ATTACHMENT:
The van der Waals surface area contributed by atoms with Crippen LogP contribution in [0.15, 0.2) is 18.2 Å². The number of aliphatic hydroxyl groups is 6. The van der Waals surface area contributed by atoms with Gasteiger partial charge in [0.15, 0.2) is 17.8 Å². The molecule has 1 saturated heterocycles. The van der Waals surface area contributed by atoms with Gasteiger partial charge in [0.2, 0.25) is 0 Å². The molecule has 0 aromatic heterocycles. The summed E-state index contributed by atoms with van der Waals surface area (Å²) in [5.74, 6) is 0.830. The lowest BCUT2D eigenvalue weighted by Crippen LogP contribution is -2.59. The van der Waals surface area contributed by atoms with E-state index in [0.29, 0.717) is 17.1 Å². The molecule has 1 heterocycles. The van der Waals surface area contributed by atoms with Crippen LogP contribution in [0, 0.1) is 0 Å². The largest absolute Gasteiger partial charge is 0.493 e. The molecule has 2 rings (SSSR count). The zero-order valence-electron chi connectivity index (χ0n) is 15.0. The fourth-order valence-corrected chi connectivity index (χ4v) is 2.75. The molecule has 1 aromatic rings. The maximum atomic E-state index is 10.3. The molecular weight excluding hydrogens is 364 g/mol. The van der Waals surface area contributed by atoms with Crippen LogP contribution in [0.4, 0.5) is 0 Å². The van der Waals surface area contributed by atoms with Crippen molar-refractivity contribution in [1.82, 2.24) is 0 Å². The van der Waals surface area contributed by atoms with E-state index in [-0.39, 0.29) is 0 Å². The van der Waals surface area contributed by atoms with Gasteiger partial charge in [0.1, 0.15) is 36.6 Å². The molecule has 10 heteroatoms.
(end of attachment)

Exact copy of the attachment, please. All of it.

The van der Waals surface area contributed by atoms with Crippen LogP contribution in [0.15, 0.2) is 18.2 Å². The number of aliphatic hydroxyl groups is 6. The van der Waals surface area contributed by atoms with Gasteiger partial charge in [0.15, 0.2) is 17.8 Å². The molecule has 1 saturated heterocycles. The van der Waals surface area contributed by atoms with Gasteiger partial charge in [0.2, 0.25) is 0 Å². The molecule has 0 aromatic heterocycles. The summed E-state index contributed by atoms with van der Waals surface area (Å²) in [5.74, 6) is 0.830. The lowest BCUT2D eigenvalue weighted by Crippen LogP contribution is -2.59. The van der Waals surface area contributed by atoms with E-state index in [0.29, 0.717) is 17.1 Å². The molecule has 1 heterocycles. The van der Waals surface area contributed by atoms with Crippen LogP contribution in [0, 0.1) is 0 Å². The largest absolute Gasteiger partial charge is 0.493 e. The molecule has 2 rings (SSSR count). The zero-order valence-electron chi connectivity index (χ0n) is 15.0. The fourth-order valence-corrected chi connectivity index (χ4v) is 2.75. The molecule has 1 aromatic rings. The maximum atomic E-state index is 10.3. The molecular weight excluding hydrogens is 364 g/mol. The van der Waals surface area contributed by atoms with Crippen LogP contribution in [0.4, 0.5) is 0 Å². The van der Waals surface area contributed by atoms with Crippen molar-refractivity contribution in [1.82, 2.24) is 0 Å². The van der Waals surface area contributed by atoms with E-state index in [-0.39, 0.29) is 0 Å². The van der Waals surface area contributed by atoms with Gasteiger partial charge in [0.1, 0.15) is 36.6 Å². The molecule has 10 heteroatoms.